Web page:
This toy ad features a boy playing dress-up as a queen, and people are loving it.

A bold new toy commercial debuted last week, and it's got the internet talking.

GIFs via Smyths Toys.

In some ways, it was pretty standard because a boy's love for rocket ships isn't all that unique.

Neither is his love of Legos.

Plenty of boys like to (pretend to) drive motorcycles, too.

But ... playing dress-up as a queen in front of a crowd of cheering supporters?

That's extraordinary.


It's exactly what a boy named Oscar did in a new ad for U.K.-based Smyths Toys.

In a new commercial for the brand's "If I Were a Toy" campaign — spectacularly created to the tune of Beyoncé's "If I Were a Boy" — Oscar imagines all the cool things he'd be if he could become a toy.

One of them was a queen — pink dress, tiara, and all.

The internet noticed Oscar's desire to "be the queen of the land." And for the most part, folks are loving it.

Using the #IfIWereAToy hashtag, support for the forward-thinking ad poured in on social media.

Mostly because Oscar's pink queen wardrobe subtly suggests a boy should absolutely feel free to be a queen for a day.

Who's to say which toys are for boys and which are for girls, after all?

Lots of people appreciated a big brand like Smyths pushing the envelope for progress.

Some supporters, although loving the ad's message, had some lighthearted reservations about it stealing some of Beyoncé's thunder (understandably).

And — bonus points to all you holiday junkies — others were full of praise simply because it got the ball rolling on Christmas wish lists.

(Too soon, maybe?)

But regardless, reactions to the ad have been overwhelmingly positive.

Smyths' ad is surprisingly sweet but really not all that shocking to anyone who's been paying attention to the toy industry.

In recent years, many brands have inched away from gender stereotyping in toys, home furnishings, and kids' clothing, following the lead of parents who don't want their kids' imaginations boxed into binary ideas about gender.

Target, for instance, nixed gender labels in its toy aisles in 2015 and launched a gender-neutral kids' home furnishings line, Pillowfort, earlier this year.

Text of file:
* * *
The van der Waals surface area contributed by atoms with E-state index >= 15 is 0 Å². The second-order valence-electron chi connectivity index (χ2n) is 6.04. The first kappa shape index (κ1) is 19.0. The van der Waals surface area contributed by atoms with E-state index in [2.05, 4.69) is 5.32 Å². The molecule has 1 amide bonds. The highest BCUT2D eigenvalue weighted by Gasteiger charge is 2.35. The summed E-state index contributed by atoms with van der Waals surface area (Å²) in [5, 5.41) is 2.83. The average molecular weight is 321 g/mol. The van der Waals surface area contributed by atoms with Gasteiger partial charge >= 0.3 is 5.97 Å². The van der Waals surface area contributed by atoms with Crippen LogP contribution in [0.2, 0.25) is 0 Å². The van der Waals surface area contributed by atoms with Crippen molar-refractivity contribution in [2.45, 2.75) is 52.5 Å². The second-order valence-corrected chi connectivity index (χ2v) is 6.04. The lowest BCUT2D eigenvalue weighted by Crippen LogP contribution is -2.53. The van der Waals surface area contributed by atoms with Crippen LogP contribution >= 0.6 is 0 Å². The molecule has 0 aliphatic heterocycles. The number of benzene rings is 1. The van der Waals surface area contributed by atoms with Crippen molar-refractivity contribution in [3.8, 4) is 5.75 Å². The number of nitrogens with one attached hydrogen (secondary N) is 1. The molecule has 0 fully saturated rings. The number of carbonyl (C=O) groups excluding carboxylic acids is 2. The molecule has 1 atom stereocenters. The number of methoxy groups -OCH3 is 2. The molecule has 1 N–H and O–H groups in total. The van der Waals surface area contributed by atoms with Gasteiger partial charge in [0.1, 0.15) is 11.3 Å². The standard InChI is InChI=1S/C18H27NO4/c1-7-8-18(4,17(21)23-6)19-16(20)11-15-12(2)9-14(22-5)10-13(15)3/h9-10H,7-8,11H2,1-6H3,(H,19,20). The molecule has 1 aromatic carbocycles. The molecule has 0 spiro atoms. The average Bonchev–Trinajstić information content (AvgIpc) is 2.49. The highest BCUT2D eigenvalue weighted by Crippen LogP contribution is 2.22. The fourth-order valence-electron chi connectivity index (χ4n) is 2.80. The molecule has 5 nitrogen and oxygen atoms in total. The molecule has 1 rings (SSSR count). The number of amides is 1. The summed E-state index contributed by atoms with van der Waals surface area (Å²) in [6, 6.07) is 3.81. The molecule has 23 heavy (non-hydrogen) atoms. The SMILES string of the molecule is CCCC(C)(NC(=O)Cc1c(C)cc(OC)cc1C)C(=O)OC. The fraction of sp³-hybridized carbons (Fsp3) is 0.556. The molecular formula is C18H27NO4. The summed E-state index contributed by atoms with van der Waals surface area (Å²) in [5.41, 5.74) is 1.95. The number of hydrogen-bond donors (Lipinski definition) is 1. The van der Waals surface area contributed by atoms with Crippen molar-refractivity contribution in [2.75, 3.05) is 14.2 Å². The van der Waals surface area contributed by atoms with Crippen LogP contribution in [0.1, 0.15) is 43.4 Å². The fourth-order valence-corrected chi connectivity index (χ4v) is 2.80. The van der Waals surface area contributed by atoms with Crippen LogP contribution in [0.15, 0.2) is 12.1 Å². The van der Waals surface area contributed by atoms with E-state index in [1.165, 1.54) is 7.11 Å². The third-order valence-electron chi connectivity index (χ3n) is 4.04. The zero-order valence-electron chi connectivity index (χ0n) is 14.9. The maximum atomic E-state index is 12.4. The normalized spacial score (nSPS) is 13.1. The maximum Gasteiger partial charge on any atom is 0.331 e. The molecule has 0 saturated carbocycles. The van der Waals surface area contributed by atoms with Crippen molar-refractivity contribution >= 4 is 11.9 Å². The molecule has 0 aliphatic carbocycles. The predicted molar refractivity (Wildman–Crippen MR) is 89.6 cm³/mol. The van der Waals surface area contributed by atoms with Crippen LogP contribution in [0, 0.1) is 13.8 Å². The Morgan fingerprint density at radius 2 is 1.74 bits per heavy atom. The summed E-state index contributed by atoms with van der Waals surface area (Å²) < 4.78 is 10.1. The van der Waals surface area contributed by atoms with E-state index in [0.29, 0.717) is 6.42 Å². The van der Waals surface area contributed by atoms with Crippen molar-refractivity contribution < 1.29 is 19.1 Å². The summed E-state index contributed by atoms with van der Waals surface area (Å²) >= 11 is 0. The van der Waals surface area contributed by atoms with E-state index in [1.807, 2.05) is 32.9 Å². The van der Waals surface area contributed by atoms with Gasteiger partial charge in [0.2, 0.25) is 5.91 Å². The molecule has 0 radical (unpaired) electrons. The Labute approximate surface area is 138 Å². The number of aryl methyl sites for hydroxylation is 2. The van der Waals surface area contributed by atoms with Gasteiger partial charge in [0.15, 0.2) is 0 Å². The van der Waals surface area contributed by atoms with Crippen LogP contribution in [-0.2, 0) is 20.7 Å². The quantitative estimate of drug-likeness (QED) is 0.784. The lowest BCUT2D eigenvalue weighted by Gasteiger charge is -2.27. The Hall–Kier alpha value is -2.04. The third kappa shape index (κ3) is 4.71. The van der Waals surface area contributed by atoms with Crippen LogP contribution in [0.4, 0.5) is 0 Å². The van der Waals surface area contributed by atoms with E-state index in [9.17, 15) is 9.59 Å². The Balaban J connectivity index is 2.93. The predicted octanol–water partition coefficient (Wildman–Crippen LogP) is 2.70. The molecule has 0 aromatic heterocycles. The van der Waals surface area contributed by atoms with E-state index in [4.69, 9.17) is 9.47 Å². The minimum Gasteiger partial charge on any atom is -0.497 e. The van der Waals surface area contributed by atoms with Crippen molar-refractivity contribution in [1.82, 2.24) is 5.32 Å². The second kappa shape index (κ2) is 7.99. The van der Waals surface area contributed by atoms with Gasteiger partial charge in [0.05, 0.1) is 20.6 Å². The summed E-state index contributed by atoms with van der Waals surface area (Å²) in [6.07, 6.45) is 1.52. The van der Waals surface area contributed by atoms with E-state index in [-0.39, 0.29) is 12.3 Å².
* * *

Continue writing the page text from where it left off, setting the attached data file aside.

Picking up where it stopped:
Photo courtesy of Target, used with permission.

“One thing that we heard from parents is that they really wanted more universal pieces," Amy Goetz, spokesperson for Target, said earlier this year.

We've also seen a rise in demand for children's clothes that fight back against tired gender tropes, and brands like Clothes Without Limits have answered the call.

A "Future Scientist" shirt. Photo by Elizabeth McGuire Photography, used with permission.

"Do boys see their love of pink and butterflies, and do girls see their love of sports and science reflected back to them in the clothes they wear?” Clothes Without Limits Founder Emily Bennett said in a statement. “Clothing that reflects the fullness of life’s possibilities is one important part of breaking down stereotypes for our children and letting them dream freely about what they want to be when they grow up."

If you look at the data, it's no surprise this culturural shift is taking place now.

Research suggests millennials, a generation now becoming new parents with purchasing power, are more likely than their moms and dads to believe the toy industry perpetuates gender stereotyping. And they don't think that's a good thing.

Who said boys can't love being in the kitchen? This shirt, "Future Chef," is a keeper. Photo by Mitz Accessories, used with permission.

Bucking gender norms isn't just a trendy new thing brands are latching on to for profit, either — it actually helps kids in very real ways.

When children play with whatever toy they choose or wear whatever clothes make them happiest, it expands their creative skills — and that could have lifelong ramifications.

“Play with masculine toys is associated with large motor development and spatial skills and play with feminine toys is associated with fine motor development, language development, and social skills,” Megan Fulcher, associate professor of psychology at Washington and Lee University, told The New York Times last year on why gender expectations can be harmful to kids. “Children may then extend this perspective from toys and clothes into future roles, occupations, and characteristics."

Oscar rocking a queen's dress is just another small step forward in an industry in the midst of big changes.

And that's worth celebrating.

Check out the ad by Smyths Toys below:

Experience The Magic at Smyths Toys Superstores! "If I Were A Toy!" :) #ExperienceTheMagic #HeyLetsPlay #IfIWereAToy

Posted by Smyths Toys Superstores on Saturday, September 24, 2016
Photo by Anna Shvets from Pexels
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